A spoiler-free writeup
Those of you lucky enough to keep your lives can go. But leave your severed body parts-- they belong to me.
Film is not of this earth. As a medium, cinema may present a picture of this world, but at its heart all artistic creations are in part fantasy, a slice of life as seen by their creator. They are the product of our imagination, thus at least in part imaginary, no matter how real the images that appear upon the screen.
Nowhere is that clearer than in the films of Quentin Tarantino, and no film is clearer on that point than Kill Bill. Like David Lynch Tarantino's films inhabit a world that could be ours, It is a world of organized crime and petty selfishness, a world where evil wears a pretty, even beautiful face. The scary part of that it could be real. Sort of.
The story of Kill Bill is a straightforward: revenge. It is a common story, dating from long before the cinima. Uma Thurman plays his protagonist, a very pregnant woman left for dead on her wedding day by a gangster named Bill and a gang of hired killers. A gang she used to belong to back when she was known as the Black Mamba. She awakes after spending four years in a coma, no longer pregnant, and with only one goal on her mind, revenge on Bill and the murderers who massacred everyone, even the organist. This is the story, or more correctly the first half of the story of her pursuit of their ruin.
From this realistic premise comes a totally unrealistic movie, one owing as much to Wile E. Coyote as it does to Alfred Hitchcock. Kill Bill is a fantasy without the elves. For Kill Bill is a kung-fu movie, in fact the attempt at the ultimate ninja flick. Such movies always live in the realm of fantasy. The characters are archetypes, not flesh and blood characters but scantly characterized representations of supernatural forces, actors in a divine comedy. Nor can they be. In the average Jackie Chan movie, the hero takes on waves of skilled assassins. But as a fencing instructor once told me: "Two mediocre swordsmen beat a great one every single time". Yet in this form of art, the hero readily defeats impossible odds. The aerobatic fighting scenes in Crouching Tiger, Hidden Dragon are simply an extension of this cosmic fantasy into the vertical. Kill Bill is such a fantasy.
Uma Thurman's the Bride is one such archetype, the force for righteous vengeance. For honor and the retrieval of it is one constant of the genre. The villains are cold assassins, sociopaths to their last breath. Lucy Liu's O Ren Ishii represents the yakuza gangster. Her story is partly told via anime, which is appropriate and she too is a force of vengeance. But like those who might seek to wield Tolkien's One Ring, O Ren threw down the Dark Lord only to become him. And Bill is the greatest archetype of all. Played by David Carradine, he is never seen, only his fingers, his samurai sword and his murderous actions, including the shooting of the pregnant Bride carrying his child. Through his voice and ringed fingers, Bill is both comic and elevated, clearly the ultimate test.
Tarantino builds his world from our own vocabulary, one established from the popular film media. The movie is revealing of Tarantino's own video collection: Sergio Leone, Sam Peckinpah, Kurasawa and Jay Ward with a dash of Brian Depalma The movie is a homage to genre film: spaghetti westerns ninja films, and gangster movies, a language we are intimately familiar with. Only realism is twisted in Tarantinos universe. Severed limbs spout blood like a firehose, and violence is at times graphic and other times off stage. Tarantino understands that is necessary, that oversaturated but unrealistic violence may become comic, but too much graphic violence creates revulsion. By making the violence extreme yet unrealistic he detaches the audience, and makes it possible to laugh in the middle of murder. It is Itchy and Scratchy without the animation.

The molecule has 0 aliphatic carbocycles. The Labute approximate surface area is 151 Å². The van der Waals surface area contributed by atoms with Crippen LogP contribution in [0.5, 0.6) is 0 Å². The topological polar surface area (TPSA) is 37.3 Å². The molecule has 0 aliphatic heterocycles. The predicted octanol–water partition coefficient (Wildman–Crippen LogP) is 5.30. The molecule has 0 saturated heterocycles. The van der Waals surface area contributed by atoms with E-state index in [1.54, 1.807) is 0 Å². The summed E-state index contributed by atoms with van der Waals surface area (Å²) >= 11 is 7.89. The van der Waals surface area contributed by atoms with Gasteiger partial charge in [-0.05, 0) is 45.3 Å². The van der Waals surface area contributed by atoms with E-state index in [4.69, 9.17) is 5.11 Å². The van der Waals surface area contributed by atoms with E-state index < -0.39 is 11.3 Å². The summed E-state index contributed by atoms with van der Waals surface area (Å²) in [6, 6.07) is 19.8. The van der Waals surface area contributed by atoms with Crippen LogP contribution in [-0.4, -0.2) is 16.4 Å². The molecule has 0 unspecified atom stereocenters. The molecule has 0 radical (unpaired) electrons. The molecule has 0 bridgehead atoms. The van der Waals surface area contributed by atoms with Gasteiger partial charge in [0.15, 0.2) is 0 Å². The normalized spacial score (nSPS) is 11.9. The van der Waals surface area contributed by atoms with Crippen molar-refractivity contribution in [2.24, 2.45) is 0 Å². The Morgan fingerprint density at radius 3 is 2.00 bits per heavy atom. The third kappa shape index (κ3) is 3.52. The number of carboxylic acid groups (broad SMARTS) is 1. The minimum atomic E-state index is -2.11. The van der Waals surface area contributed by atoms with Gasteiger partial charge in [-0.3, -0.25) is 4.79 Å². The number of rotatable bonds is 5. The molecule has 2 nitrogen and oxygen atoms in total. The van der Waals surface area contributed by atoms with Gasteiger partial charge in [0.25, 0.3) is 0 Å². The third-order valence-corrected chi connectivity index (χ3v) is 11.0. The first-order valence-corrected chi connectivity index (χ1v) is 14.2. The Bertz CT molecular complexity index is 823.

For Kill Bill is very much a comedy. While it may say much about us that we can laugh at such violence, the jokes are constant, and employ the same sort of ironic juxtapositions that so enliven his earlier Pulp Fiction. Japanese movies are backed with sixties pop, and the subtitles often come in American slang. Samurai swords sing when drawn, bowling pins fall, tittering Japanese schoolgirls turn into stone killers, psychotic assassins become suburban moms. But many of the details come from simply brilliant cinematography. From the perfect animee, vibrant primary colors and exquisite camera work, Kill Bill is a visual feast. The sound editing is particularly brilliant, with bowling pins and shimmering sounds providing a fantastic intimacy to this fantasy.. It all plays homage to the films Tarantino so clearly loves. Inside jokes are everywhere, and I know I missed most of them. Kill Bill is a triumph of form over content.
For content is not what you watch Kill Bill for. Tarantino is not Norman Mailer, nor does he seek to be. The story offers no real lessons, or in-depth portraits. The characters motivations are established, they meet, fight and one walks away. Of course this is just part one, the original cut ran over four hours and when the studios objected, Tarantino cut the film in two.
In some ways, I would enjoy seeing part II. Tarantino is nothing if not clever, and if it has the wit, humor and ballet of part I it will prove entertaining. Yet I wonder if this film needs finishing. As a homage, it stands alone, and I can see nothing in part II beyond more of the same. Not even catharsis through violence. Kill Bill is a brilliant homage, perhaps the ultimate. But that's all it is, and all it tries to be. It is a film of modest ambition, immodestly done.